Measurement Techniques and Instrumentation

Experiments were performed under animal care and experimental guidelines that conformed to those set by the National Institutes of Health. Only a brief description of the animal preparation, maintenance, and surgical procedures is given here because they have been fully described elsewhere (Nordhausen et al., 1996; Warren et al., 2001). Felines were inducted with Telazol, cannulated, intubated, and their heads immobilized. The animals were artificially ventilated and anesthesia was maintained with halothane (approximately 0.8% during recording). The visual cortex was exposed by a 1- to 2-cm-diameter craniotomy and the dura reflected. Paralysis was established with pancuronium bromide (0.1 mg/kg/h, i.v.). The pupils were dilated, the nictitating membranes were retracted, and the eyelids were sutured open. Gas-permeable contact lenses were placed in each eye to protect the corneas. The retinas were back-refracted onto a tangent screen and the locations of retinal landmarks were recorded on the screen to locate the area centralis (Bishop et al., 1962; Nikara et al., 1968).

An acute configuration of the Utah Electrode Array (Cyberkinetics Neurotech-nology Systems, Inc. Foxborough, MA) was used for all experiments. An electron micrograph of the UEA and a light micrograph of the implant array system are shown in figure 3.1.

The fabrication and characteristics (Jones et al., 1992) as well as the pneumatic insertion technique (Rousche and Normann, 1992) of the UEA are described elsewhere. For the array used, the 1.5-mm-long electrodes were arranged in a 10 x 10 grid with 0.4-mm spacing between adjacent electrodes. The electrode impedance measured with a 1-kHz, 100-nA, sinusoidal signal ranged between 200 and 400 kW, with the typical impedance around 300 kW. The UEA was implanted to a depth of approximately 1 mm at the junction of the lateral and posterior lateral gyri.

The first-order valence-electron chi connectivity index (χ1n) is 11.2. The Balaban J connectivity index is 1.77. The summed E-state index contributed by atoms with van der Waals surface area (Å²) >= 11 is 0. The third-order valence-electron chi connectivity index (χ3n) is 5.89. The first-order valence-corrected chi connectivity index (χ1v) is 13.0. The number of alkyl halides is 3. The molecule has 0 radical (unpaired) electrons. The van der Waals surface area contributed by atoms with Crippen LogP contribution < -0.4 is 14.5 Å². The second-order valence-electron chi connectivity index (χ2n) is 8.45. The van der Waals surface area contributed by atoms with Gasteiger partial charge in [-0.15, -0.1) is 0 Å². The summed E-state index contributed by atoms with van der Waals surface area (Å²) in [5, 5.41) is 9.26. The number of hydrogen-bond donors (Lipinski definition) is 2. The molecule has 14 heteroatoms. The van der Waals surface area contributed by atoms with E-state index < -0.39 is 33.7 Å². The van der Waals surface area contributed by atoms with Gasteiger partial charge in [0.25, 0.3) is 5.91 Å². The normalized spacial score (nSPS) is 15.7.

Neural activity as well as the state of the visual stimulus was recorded by a 100-channel data acquisition system (Cyberkinetics Neurotechnology Systems, Inc.). This system filtered (250-7500 Hz) and digitized the neural signals. Further details of the data acquisition system are available elsewhere (Guillory and Normann, 1999). In the experiments described in this chapter, we collected data from both eyes and recorded activity on 98 of the possible 100 electrodes. No data were recorded on the remaining two channels because these two amplifiers had known problems.

Figure 3.1

The Utah Electrode Array (UEA) consists of 100, 1.5-mm-long electrodes that project from a 0.25-mm-thick, 4 x 4 mm silicon substrate (see inset). The array is connected to a connector board by 100, 25-|m-diameter insulated wires.

Figure 3.1

The Utah Electrode Array (UEA) consists of 100, 1.5-mm-long electrodes that project from a 0.25-mm-thick, 4 x 4 mm silicon substrate (see inset). The array is connected to a connector board by 100, 25-|m-diameter insulated wires.

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